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Seven things the media want from flexible workspaces

Jessica Morgan, PR consultant

To secure media coverage as a flexible office operator, you need to be prepared to meet journalists in the middle. What I mean by that is, as a business, you’ll always have a different objective to that of the journalist or publication. It’s important to recognise that difference and tailor your approach.

For instance, your objective could be around driving sales – such as encouraging more local businesses into your workspace. But the journalist’s objective is to break local news first and provide the most relevant, interesting content to its users to grow audiences.

Journalists definitely don’t want to write about your sales messages (unless you’re paying for an advertorial), so you need to ensure what you’re giving them is of real interest, is current and relevant.

As some food for thought, here are seven things journalists do want to hear from you on:

Interesting, relevant news​ and tips

New news – such as the launch of a workspace location – could be interesting to a local publication, and particularly to those that have a business-centric audience. What will make your news stand apart is its uniqueness – what are you doing that no one else is?

For example, do you have strong links with charities or the local community? Is it a completely pet friendly space? Do you offer free lunches to everyone once a month? It’s worth interrogating this to set your news apart and help make it something that piques an editor’s interest.

Data points, new research, statistics​

Data such as strong end of year results (‘X company grows by 150% in 2023’), insight from a survey you may have done that’s relevant to the readership, or a significant operational milestone can all make interesting topics. To get a good steer, it’s worth having a look at what kind of numbers are making the headlines in your target publication.

By significant milestone, I mean a round number, like a 30 year business anniversary or 10 new people joining a team. These are more meaningful and are more likely to get noticed than a ‘seven-year celebration’.

Strong opinion and different takes​

There’s nothing interesting in a bland statement. Some people shy away from strong commentary or sharing alternative views, but actually, these things don’t need to be controversial and they could work for you. If you fear you don’t have a lot to say on a subject or your views will be the same as everyone else, steer clear. But if there’s something you feel strongly about, your opinion might be exactly what a journalist is looking for.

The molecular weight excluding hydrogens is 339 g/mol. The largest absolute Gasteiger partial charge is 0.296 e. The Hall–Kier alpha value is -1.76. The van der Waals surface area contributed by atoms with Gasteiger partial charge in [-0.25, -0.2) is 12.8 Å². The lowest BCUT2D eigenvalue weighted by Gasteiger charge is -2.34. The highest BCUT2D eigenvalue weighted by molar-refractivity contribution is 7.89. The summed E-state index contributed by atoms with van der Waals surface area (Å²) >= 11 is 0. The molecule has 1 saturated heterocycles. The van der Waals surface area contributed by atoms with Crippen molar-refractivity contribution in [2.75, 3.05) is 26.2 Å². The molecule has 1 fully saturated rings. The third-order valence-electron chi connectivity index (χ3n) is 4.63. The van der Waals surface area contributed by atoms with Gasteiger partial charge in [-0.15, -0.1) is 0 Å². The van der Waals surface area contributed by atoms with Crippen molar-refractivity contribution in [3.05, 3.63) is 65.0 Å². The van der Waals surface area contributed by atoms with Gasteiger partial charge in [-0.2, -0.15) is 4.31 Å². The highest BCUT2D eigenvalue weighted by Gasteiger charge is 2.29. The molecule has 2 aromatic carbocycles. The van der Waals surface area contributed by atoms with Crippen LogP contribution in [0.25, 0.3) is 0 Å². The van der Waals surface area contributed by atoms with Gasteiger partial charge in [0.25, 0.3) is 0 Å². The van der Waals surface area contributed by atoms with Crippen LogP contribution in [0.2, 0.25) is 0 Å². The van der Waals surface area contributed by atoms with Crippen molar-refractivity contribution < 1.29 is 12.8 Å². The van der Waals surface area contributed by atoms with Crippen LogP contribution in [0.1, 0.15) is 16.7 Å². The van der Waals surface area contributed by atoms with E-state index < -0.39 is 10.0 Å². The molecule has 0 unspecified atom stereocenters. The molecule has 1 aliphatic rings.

Female voices, views from people of colour, or people who are neurodivergent​ are often welcomed by journalists. Publications want to represent the whole of society and are usually keen to hear from people they feel are underrepresented. Consider your spokespeople – do they represent you as a company or could there be a fresh voice it’s worth nurturing?


Do you often flick through the local media and feel like you see the same people, time and again? It’s because these people have built up a profile and journalists can rely on them to give interesting, informed opinions. Success breeds success, so if somebody makes a good appearance in one publication, they may be invited to talk to another, or speak at an event, judge an award, appear on a podcast, and so on.

The good news is you can build up a media profile from scratch, but you probably need to do it gradually. If it’s something you’re keen to do, make it part of a concerted effort and start to contribute and interact more. You should find there’s a cross-pollination of media opportunities and activities.

Consistency and speed​ of response

We’re often asked why journalists don’t reply to every email or if that’s normal. The short answer is, yes, it is. The media landscape is continually changing. Publications today generally have smaller teams and fewer staff (permanent) writers. Each news reporter often has a target for how many articles they should post each day, so if they ask for something from you for a piece, try and respond quickly.

They are much more likely to come back to you time and again if you’re speedy and reachable. If in doubt, check on their deadlines and do your very best to meet them. If you know you won’t be able to, tell them quickly. Never promise something you can’t deliver. Being responsive and helpful will pay dividends.

Social media engagement​

A final tip – social media is really important and works hand in hand with the press. So, make sure you engage with the social channels of publications and journalists. If you achieve a piece of coverage, share it and tag them! It will help with their objectives of getting as many eyes on the coverage as possible, and will help with yours, too. Hopefully some helpful tips there to steer you in the right direction. Just keep in mind what publications want from you during any interaction, and don’t forget to keep returning to their news to see what they’re writing about, and you won’t go far wrong.